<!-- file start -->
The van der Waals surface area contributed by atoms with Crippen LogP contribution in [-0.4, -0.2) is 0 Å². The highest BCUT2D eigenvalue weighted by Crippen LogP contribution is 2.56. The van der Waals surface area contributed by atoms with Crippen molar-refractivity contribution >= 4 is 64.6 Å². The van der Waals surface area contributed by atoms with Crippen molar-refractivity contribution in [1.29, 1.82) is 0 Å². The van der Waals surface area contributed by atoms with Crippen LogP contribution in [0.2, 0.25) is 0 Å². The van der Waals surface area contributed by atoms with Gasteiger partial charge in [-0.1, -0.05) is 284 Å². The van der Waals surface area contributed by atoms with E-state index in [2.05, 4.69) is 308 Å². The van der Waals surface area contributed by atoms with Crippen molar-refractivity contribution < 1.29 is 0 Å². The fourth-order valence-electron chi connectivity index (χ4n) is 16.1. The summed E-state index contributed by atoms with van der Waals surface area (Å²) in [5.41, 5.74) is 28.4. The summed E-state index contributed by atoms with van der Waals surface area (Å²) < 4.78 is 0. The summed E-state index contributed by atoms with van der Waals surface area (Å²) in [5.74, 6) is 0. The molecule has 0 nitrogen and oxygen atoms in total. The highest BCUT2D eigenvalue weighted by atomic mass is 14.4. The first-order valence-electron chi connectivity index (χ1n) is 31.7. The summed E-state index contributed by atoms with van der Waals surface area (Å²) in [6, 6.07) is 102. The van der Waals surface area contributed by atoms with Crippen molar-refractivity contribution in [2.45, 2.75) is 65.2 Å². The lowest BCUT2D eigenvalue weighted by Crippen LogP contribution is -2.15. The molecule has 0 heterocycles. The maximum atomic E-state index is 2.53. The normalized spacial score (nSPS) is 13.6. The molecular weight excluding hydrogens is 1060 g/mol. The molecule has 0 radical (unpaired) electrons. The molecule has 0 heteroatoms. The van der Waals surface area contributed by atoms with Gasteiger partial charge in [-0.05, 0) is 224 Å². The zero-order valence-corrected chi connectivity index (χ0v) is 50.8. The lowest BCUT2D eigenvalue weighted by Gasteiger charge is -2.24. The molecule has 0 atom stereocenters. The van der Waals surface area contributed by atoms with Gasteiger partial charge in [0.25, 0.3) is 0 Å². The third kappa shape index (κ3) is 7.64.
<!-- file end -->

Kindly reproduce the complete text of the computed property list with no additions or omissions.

The van der Waals surface area contributed by atoms with Crippen LogP contribution in [-0.4, -0.2) is 0 Å². The highest BCUT2D eigenvalue weighted by Crippen LogP contribution is 2.56. The van der Waals surface area contributed by atoms with Crippen molar-refractivity contribution >= 4 is 64.6 Å². The van der Waals surface area contributed by atoms with Crippen molar-refractivity contribution in [1.29, 1.82) is 0 Å². The van der Waals surface area contributed by atoms with Crippen LogP contribution in [0.2, 0.25) is 0 Å². The van der Waals surface area contributed by atoms with Gasteiger partial charge in [-0.1, -0.05) is 284 Å². The van der Waals surface area contributed by atoms with E-state index in [2.05, 4.69) is 308 Å². The van der Waals surface area contributed by atoms with Crippen molar-refractivity contribution < 1.29 is 0 Å². The fourth-order valence-electron chi connectivity index (χ4n) is 16.1. The summed E-state index contributed by atoms with van der Waals surface area (Å²) in [5.41, 5.74) is 28.4. The summed E-state index contributed by atoms with van der Waals surface area (Å²) < 4.78 is 0. The summed E-state index contributed by atoms with van der Waals surface area (Å²) in [5.74, 6) is 0. The molecule has 0 nitrogen and oxygen atoms in total. The highest BCUT2D eigenvalue weighted by atomic mass is 14.4. The first-order valence-electron chi connectivity index (χ1n) is 31.7. The summed E-state index contributed by atoms with van der Waals surface area (Å²) in [6, 6.07) is 102. The van der Waals surface area contributed by atoms with Crippen molar-refractivity contribution in [2.45, 2.75) is 65.2 Å². The lowest BCUT2D eigenvalue weighted by Crippen LogP contribution is -2.15. The molecule has 0 heterocycles. The maximum atomic E-state index is 2.53. The normalized spacial score (nSPS) is 13.6. The molecular weight excluding hydrogens is 1060 g/mol. The molecule has 0 radical (unpaired) electrons. The molecule has 0 heteroatoms. The van der Waals surface area contributed by atoms with Gasteiger partial charge in [-0.05, 0) is 224 Å². The zero-order valence-corrected chi connectivity index (χ0v) is 50.8. The lowest BCUT2D eigenvalue weighted by Gasteiger charge is -2.24. The molecule has 0 atom stereocenters. The van der Waals surface area contributed by atoms with Gasteiger partial charge in [0.25, 0.3) is 0 Å². The third kappa shape index (κ3) is 7.64.